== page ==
Mill River Park Carousel Pavilion

Mill River Park Carousel Pavilion

Architect
Gray Organschi Architecture
Location
Stamford, CT, USA
Project Year
2017
Category
Pavilions
David Sundberg (Esto Photographics)

Mill River Park Carousel Pavilion

Gray Organschi Architecture as Architects

To the north of the park, along the urban edge, the carousel pavilion stands as a beckoning gateway to the rest of the park. The shed, wrapped discretely in translucent polycarbonate panels on an engineered lumber frame, will host various gatherings. A series of pivoting panels open toward the riverside, framing a series of views for whirling carousel riders.


At the east end, a simple, rectangular volume, again sheathed in translucent polycarbonate, holds restrooms and utilities, entered via a bridge across a bio-swale moat. At night, a system of interior lights, charged by day by a small array of photovoltaic panels, illuminate the building and create a lantern in the park, a beacon at the head of the river walk.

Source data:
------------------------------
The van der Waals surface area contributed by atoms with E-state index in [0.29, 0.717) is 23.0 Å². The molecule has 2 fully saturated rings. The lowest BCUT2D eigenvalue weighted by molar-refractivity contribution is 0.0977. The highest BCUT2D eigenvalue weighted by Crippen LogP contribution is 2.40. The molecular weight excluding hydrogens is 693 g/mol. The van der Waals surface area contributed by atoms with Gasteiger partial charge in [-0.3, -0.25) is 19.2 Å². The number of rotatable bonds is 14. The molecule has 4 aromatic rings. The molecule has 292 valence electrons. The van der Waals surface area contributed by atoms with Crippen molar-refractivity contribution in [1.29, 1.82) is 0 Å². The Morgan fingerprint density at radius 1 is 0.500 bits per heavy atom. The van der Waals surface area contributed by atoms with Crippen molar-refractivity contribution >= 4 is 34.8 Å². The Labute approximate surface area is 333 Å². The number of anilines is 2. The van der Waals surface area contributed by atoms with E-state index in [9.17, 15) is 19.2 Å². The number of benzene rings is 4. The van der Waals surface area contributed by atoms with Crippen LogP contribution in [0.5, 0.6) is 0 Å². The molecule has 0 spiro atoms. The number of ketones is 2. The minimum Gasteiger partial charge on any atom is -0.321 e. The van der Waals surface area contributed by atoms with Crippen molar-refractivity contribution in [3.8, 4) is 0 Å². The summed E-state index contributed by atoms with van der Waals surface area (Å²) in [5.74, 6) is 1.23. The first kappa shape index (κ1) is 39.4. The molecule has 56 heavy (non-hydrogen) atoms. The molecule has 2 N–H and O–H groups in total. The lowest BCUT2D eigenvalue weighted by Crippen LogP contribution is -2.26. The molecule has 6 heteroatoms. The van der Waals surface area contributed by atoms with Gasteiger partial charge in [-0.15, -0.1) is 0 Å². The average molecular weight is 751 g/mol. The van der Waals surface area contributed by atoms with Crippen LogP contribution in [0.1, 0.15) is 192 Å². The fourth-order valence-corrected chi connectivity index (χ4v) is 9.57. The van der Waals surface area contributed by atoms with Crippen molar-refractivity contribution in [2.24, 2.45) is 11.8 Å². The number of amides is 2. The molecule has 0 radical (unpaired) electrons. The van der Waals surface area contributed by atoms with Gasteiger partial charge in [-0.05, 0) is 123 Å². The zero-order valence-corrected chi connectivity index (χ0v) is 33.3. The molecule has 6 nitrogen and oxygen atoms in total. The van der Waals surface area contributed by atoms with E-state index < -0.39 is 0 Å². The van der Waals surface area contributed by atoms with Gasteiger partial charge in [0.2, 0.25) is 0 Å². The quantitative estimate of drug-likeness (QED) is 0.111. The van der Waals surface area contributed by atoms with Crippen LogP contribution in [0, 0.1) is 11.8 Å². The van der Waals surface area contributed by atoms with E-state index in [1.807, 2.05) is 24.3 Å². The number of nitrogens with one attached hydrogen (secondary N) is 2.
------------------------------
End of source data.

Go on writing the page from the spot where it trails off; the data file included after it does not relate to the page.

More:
The entire assembly, spanning the width of the meadow and bracketing the entry points to the park with the carousel shed to the west and the public facilities at the base of the Broad Street Bridge, modulates the experience of passing from the city streets to the forests and watercourses of Mill River Park.


To the west, along the concrete plank path, the carousel stands in an aperture carved from the timber lattice. An extension of the lattice over the path creates an entrance canopy. A new translucent cap, a shallow cone of polycarbonate panels, rests at the edge of the circular void in the lattice, providing protection to the historic carousel below it. Beneath the lattice, we propose to enclose the carousel with large pivoting transparent panels, a faceted ring that, when open, transforms into radiating fins of glass that frame a series of views for whirling carousel riders.


At the east end, a simple, rectangular volume sheathed in translucent polycarbonate holds a south-facing concession stand and restrooms entered from the north. At night, a system of interior lights, charged by day by a small array of photovoltaic panels, illuminate the building and create a lantern in the park, a beacon at the head of the river walk. The entire assembly, spanning the width of the meadow and bracketed by the historic landmark structure of the carousel and the public facilities at either end, speaks of the relationship between the forests and watercourses of Mill River Park and the physical makeup of the structure that shelters the park’s visitors.

Project team
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